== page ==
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geft, to accelerate his return to Ferney. The archbifhop of Paris wrote to the king for that purpose ; but Voltaire had friends at court, who, by artful representations of his age and infirmities, and also of his intention to return to his rural retreat, as soon as his strength and the season would permit him, warded off the blow, and prevented the issuing of the royal mandate.
Things were in this posture, when this frail object of philofophical adoration was seized with a spitting of blood. Tronchin, bis physician, represented to him the danger of his case, prescribed a regimen for his body and for his mind; advised him, as a friend, to employ the latter in matters of more consequence than dramatic representations, to mitigate bis impetuosity, to calm his passions, and to pass the few remaining moments of his life in tranquillity and repose. The counsel, says our Author, was wise; the patient was very unwilling to die; and yet the advice of the physician and the friend was treated, as usual, with pleasantry:'-The comedians, who were to act Irene, were sent for on Sunday the 22d of December.—Each actor received his part, which they all rehearsed in M. de Voltaire's presence ; and, as he was dissatisfied with the performance of almost every person, he made them repeat several times the same passages; he repeated them himself with a violent exertion of lungs, to let the bunglers right;, and being agitated, during the whole sitting, with succeisive fits of immoderate anger, a hemorrhage ensued; which was published in the Paris Journal, as dangerous, and even mortal. The clergy of the Romish church, who too often seek to make proselytes (as new props to their ecclesiastico-political system), thought they should appear with a triumphant aspect, if they could bring this old chieftain of infidelity, in a penitential posture, within the pale of the church. According. ly, when they heard he was so ill, they had several meetings at the archbishop's; and there it was resolved, to attempt his conversion, or, at least, to endeavour to make him perform some external act of religion, that might do credit to mothercburch. A certain abbé Gaulthier was employed (says our Author) to work the miracle of conversion, or to play the trick of obtaining the act above-mentioned ; nor did he act his part un. successfully :-he made his way, somehow or other, to the patient, represented himself to Voltaire as a person sent to him from God- and spoke to him with such a tone of confidence and superiority, as determined the dying poet to undergo the ceremony of confeffion. He also forced from him a confession of his faith, figned in due form; in which the apostle of infidelity declares his resolution to live and die in the Roman-catholic re. ligion; of which he makes a solemn profeffion, and retracts L14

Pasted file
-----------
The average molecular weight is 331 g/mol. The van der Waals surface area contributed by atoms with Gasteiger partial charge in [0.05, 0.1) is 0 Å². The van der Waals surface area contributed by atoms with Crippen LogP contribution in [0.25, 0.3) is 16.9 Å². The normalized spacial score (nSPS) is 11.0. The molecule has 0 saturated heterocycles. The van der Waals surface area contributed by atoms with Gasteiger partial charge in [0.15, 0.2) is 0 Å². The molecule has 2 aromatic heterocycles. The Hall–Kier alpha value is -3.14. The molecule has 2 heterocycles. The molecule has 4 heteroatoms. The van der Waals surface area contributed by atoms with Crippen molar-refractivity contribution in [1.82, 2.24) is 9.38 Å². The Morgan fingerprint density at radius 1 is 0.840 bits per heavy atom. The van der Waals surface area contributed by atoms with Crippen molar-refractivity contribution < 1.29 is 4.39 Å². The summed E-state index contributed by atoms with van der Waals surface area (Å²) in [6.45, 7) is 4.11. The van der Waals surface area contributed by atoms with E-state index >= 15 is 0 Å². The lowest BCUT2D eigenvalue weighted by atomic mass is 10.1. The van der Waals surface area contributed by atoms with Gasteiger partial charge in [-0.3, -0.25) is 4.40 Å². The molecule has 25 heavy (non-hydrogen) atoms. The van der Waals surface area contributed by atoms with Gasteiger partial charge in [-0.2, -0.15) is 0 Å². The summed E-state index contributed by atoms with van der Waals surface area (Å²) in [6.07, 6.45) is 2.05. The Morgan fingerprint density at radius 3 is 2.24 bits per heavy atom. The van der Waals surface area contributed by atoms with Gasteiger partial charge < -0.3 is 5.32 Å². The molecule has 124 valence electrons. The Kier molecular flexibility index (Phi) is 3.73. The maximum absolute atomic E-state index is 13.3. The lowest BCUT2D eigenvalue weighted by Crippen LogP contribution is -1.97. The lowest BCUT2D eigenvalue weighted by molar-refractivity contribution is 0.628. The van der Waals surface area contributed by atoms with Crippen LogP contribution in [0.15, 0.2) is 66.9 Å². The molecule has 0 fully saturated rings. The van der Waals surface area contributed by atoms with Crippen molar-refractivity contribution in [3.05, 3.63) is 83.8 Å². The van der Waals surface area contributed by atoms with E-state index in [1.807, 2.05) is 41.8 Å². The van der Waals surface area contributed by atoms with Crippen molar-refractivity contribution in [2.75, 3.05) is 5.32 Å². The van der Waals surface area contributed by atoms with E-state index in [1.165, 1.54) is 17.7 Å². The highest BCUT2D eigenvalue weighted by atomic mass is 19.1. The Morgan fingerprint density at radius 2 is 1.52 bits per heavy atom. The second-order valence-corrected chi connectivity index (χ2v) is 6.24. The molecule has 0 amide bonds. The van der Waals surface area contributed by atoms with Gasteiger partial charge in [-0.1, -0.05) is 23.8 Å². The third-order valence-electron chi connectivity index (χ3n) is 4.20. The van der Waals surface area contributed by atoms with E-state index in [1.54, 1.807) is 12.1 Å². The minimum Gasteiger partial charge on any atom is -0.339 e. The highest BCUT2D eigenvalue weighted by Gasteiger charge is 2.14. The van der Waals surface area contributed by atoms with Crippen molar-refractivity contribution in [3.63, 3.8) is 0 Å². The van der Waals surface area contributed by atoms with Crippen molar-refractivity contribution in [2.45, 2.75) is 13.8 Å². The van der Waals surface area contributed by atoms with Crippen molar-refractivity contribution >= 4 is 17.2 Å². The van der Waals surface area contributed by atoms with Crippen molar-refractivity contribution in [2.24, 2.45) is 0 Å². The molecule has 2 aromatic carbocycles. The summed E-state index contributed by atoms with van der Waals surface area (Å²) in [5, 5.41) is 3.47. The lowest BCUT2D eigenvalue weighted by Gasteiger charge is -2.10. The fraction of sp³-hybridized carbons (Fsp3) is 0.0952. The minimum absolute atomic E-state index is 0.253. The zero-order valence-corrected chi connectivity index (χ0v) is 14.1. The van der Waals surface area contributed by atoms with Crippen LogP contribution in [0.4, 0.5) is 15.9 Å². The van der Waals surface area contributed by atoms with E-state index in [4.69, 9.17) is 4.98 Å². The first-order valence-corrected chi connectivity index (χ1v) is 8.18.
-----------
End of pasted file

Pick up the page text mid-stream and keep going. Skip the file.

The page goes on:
were heighed at them, and the remotion
every thing that stands in opposition to it, in the writings he had published.'
This was but a solemn farce, as we learn from our Author ; and Voltaire was no sooner recovered from the emotion produced by the threats of the physician, and the remonstrances of the priest, than he laughed at them both. The Encyclopedists, however, were heinously offended at this solemn act of religion, and reproached him seriously with it, as contrary to the essential spirit of their party, which obliges its members to die hard. He, indeed, himself, says our Author, “ blushed at his weakness, and alleged for his excuse the pitiful apprehenfion of his body's being deprived of Christian burial. For some days he entertained the design of returning to Ferney, to hide his shame, but the fresh incense he received from his worshippers, and the congratulations that were presented to him on occasion of his recovery, effaced the remembrance of his infirmity; and the success of the first representation of his tragedy, restored him again to high spirits.'